Extending the curves in this way will add complexity to the curves. If it is important to keep the curves simple
and well matched, it may be better instead to adjust the points on the existing curves to extend them. Undo
the Extend operation and instead point edit the curves directly.
You can make a duplicate set of curves and edit one of each leaving the original in place as a template.
6
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7
Mirror the base, top and side curve visible from the right view to the other side.
The result should be a set of 8 curves that
define the surface.
Most of these curves are essentially the original
curves from the 2D drawings but rearranged in
3D.
8
Join the base curves and the top curves into a closed loop.
The curves are set up for a surface from a curve
network or a two-rail sweep.
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To make a surface for the bottle with a sweep:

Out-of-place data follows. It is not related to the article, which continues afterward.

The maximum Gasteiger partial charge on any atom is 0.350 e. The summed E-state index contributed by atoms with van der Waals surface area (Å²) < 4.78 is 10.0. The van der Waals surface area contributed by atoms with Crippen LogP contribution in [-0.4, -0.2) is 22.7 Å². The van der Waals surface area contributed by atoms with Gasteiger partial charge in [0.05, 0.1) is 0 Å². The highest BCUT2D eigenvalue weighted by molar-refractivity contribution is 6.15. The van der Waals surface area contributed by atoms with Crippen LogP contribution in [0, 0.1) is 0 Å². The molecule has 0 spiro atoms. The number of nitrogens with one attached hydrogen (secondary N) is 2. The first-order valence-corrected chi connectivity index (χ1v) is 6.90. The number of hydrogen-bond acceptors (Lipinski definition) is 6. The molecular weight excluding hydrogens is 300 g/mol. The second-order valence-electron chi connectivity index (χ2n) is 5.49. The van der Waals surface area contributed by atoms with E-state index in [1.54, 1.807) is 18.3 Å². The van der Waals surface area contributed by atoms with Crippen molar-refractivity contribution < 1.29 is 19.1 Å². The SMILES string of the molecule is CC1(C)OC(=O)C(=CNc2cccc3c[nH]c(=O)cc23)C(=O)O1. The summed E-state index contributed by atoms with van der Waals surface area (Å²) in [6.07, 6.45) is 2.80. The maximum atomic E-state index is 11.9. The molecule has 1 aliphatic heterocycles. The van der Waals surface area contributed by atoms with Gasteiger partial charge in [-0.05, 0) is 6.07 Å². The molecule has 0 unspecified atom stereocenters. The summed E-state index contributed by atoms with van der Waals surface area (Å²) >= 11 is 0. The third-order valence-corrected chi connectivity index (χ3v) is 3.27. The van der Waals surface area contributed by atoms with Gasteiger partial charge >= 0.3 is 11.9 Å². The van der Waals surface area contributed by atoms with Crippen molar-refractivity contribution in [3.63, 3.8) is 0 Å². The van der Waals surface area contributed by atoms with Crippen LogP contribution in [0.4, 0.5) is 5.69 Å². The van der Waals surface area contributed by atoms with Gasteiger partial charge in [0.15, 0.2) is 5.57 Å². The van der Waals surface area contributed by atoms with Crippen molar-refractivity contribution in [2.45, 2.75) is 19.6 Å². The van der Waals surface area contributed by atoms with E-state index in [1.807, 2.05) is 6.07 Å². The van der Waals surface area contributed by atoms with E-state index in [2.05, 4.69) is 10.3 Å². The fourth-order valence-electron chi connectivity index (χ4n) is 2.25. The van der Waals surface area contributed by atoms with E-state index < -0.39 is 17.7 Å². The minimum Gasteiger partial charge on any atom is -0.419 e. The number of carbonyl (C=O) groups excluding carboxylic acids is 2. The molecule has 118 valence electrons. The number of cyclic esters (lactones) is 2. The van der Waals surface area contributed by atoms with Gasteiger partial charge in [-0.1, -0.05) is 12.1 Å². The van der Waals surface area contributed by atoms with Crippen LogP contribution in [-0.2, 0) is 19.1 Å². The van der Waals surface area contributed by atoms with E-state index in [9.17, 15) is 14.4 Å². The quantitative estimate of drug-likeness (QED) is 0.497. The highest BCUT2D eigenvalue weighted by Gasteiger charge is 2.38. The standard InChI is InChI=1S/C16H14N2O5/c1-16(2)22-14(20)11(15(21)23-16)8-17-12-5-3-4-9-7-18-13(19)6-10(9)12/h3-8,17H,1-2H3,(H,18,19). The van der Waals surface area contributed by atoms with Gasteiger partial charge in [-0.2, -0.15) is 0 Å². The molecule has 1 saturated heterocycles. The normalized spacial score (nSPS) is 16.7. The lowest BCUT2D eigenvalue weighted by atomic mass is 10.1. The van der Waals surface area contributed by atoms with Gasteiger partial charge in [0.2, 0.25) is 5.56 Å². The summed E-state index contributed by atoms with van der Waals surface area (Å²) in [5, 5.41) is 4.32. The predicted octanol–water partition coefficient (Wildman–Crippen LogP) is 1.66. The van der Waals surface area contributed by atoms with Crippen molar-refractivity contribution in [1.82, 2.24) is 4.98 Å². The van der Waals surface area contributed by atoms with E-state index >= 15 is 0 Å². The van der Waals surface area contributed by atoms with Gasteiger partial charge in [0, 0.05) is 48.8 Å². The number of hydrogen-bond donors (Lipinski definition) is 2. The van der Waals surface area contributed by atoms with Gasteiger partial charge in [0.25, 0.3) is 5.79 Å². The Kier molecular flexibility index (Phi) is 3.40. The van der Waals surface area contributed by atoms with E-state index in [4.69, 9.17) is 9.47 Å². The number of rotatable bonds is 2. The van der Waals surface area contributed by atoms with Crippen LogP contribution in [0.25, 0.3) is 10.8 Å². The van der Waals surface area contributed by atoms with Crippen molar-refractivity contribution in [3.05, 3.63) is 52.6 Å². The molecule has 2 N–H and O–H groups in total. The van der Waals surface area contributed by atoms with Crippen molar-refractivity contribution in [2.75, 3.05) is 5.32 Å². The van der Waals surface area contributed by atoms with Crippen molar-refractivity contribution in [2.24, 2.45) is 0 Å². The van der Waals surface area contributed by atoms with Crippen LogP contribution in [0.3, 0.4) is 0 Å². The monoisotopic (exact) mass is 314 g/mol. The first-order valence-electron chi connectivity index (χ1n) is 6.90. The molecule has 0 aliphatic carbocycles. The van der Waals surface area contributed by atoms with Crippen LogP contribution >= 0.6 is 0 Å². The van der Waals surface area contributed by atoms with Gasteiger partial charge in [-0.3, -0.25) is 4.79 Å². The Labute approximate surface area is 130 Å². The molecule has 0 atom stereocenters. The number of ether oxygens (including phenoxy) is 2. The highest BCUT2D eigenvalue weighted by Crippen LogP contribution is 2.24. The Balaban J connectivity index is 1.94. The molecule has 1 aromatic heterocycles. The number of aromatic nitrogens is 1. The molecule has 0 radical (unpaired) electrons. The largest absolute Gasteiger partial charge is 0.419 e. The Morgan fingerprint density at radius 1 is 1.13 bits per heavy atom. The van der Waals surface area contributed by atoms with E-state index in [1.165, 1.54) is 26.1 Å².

1
2
From the drawing these are the only curves we have available to define the shape, so we will use these
curves directly to create the surface.
Change to the Surfaces layer.
Window select the curves and first try Sweep2 to make a surface then Shade the viewport.
Move this surface to the side for the moment.
Notice the shape gets severely out of control at
the rounded side of the bottle.
3
While it is possible to rearrange or add curves to make the Sweep2 work better, it is worth checking how a
surface from a Curve Network will work with the same set of curves.
Select all of the curves, again, the use the NetworkSrf command to create the surface.
The Curve Network surface tool handles this set
of curves much more gracefully.
Shade the viewport to see this more clearly.
On your own:
Make the inset surface and the handle. Fillet the edges where indicated in the 2-D drawing. Included in the model
directory is a finished bottle for your review.
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Surface Analysis
Exercise 26—Surface Analysis